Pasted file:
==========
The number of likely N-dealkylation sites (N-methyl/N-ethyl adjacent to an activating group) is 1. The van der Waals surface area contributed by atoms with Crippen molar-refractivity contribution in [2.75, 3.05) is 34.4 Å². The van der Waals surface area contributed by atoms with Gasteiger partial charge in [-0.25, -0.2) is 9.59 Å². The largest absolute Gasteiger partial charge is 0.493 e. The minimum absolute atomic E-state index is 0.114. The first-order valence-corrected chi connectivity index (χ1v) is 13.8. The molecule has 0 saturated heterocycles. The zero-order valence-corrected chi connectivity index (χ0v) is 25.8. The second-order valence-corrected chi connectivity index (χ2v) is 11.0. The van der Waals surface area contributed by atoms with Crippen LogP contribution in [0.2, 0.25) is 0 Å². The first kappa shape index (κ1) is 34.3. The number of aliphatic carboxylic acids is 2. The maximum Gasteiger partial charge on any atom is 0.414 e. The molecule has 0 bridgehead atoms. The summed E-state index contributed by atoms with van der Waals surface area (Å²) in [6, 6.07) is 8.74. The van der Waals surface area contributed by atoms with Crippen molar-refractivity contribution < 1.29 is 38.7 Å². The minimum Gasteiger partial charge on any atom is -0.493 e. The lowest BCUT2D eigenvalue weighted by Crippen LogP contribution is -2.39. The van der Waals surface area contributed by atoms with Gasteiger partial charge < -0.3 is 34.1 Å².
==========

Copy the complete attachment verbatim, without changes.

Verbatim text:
The number of likely N-dealkylation sites (N-methyl/N-ethyl adjacent to an activating group) is 1. The van der Waals surface area contributed by atoms with Crippen molar-refractivity contribution in [2.75, 3.05) is 34.4 Å². The van der Waals surface area contributed by atoms with Gasteiger partial charge in [-0.25, -0.2) is 9.59 Å². The largest absolute Gasteiger partial charge is 0.493 e. The minimum absolute atomic E-state index is 0.114. The first-order valence-corrected chi connectivity index (χ1v) is 13.8. The molecule has 0 saturated heterocycles. The zero-order valence-corrected chi connectivity index (χ0v) is 25.8. The second-order valence-corrected chi connectivity index (χ2v) is 11.0. The van der Waals surface area contributed by atoms with Crippen LogP contribution in [0.2, 0.25) is 0 Å². The first kappa shape index (κ1) is 34.3. The number of aliphatic carboxylic acids is 2. The maximum Gasteiger partial charge on any atom is 0.414 e. The molecule has 0 bridgehead atoms. The summed E-state index contributed by atoms with van der Waals surface area (Å²) in [6, 6.07) is 8.74. The van der Waals surface area contributed by atoms with Crippen molar-refractivity contribution < 1.29 is 38.7 Å². The minimum Gasteiger partial charge on any atom is -0.493 e. The lowest BCUT2D eigenvalue weighted by Crippen LogP contribution is -2.39. The van der Waals surface area contributed by atoms with Gasteiger partial charge < -0.3 is 34.1 Å².